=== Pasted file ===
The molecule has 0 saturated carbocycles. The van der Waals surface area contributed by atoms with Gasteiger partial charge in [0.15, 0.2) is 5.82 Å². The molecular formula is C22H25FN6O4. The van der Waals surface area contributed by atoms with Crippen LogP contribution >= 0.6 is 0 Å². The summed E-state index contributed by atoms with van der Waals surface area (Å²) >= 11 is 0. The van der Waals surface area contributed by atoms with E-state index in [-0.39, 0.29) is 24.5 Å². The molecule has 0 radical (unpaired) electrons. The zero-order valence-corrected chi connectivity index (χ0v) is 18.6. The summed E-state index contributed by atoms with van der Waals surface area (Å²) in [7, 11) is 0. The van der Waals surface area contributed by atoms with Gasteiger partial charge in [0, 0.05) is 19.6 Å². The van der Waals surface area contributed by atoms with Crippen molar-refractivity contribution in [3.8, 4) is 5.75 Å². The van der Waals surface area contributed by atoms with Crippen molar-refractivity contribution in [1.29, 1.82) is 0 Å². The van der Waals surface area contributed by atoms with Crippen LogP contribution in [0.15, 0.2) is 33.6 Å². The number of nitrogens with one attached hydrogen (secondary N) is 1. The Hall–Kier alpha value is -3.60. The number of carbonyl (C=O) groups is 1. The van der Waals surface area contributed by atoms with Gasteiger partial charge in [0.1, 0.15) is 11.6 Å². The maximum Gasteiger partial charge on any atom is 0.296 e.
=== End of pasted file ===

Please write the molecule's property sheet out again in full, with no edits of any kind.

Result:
The molecule has 0 saturated carbocycles. The van der Waals surface area contributed by atoms with Gasteiger partial charge in [0.15, 0.2) is 5.82 Å². The molecular formula is C22H25FN6O4. The van der Waals surface area contributed by atoms with Crippen LogP contribution >= 0.6 is 0 Å². The summed E-state index contributed by atoms with van der Waals surface area (Å²) >= 11 is 0. The van der Waals surface area contributed by atoms with E-state index in [-0.39, 0.29) is 24.5 Å². The molecule has 0 radical (unpaired) electrons. The zero-order valence-corrected chi connectivity index (χ0v) is 18.6. The summed E-state index contributed by atoms with van der Waals surface area (Å²) in [7, 11) is 0. The van der Waals surface area contributed by atoms with Gasteiger partial charge in [0, 0.05) is 19.6 Å². The van der Waals surface area contributed by atoms with Crippen molar-refractivity contribution in [3.8, 4) is 5.75 Å². The van der Waals surface area contributed by atoms with Crippen molar-refractivity contribution in [1.29, 1.82) is 0 Å². The van der Waals surface area contributed by atoms with Crippen LogP contribution in [0.15, 0.2) is 33.6 Å². The number of nitrogens with one attached hydrogen (secondary N) is 1. The Hall–Kier alpha value is -3.60. The number of carbonyl (C=O) groups is 1. The van der Waals surface area contributed by atoms with Gasteiger partial charge in [0.1, 0.15) is 11.6 Å². The maximum Gasteiger partial charge on any atom is 0.296 e.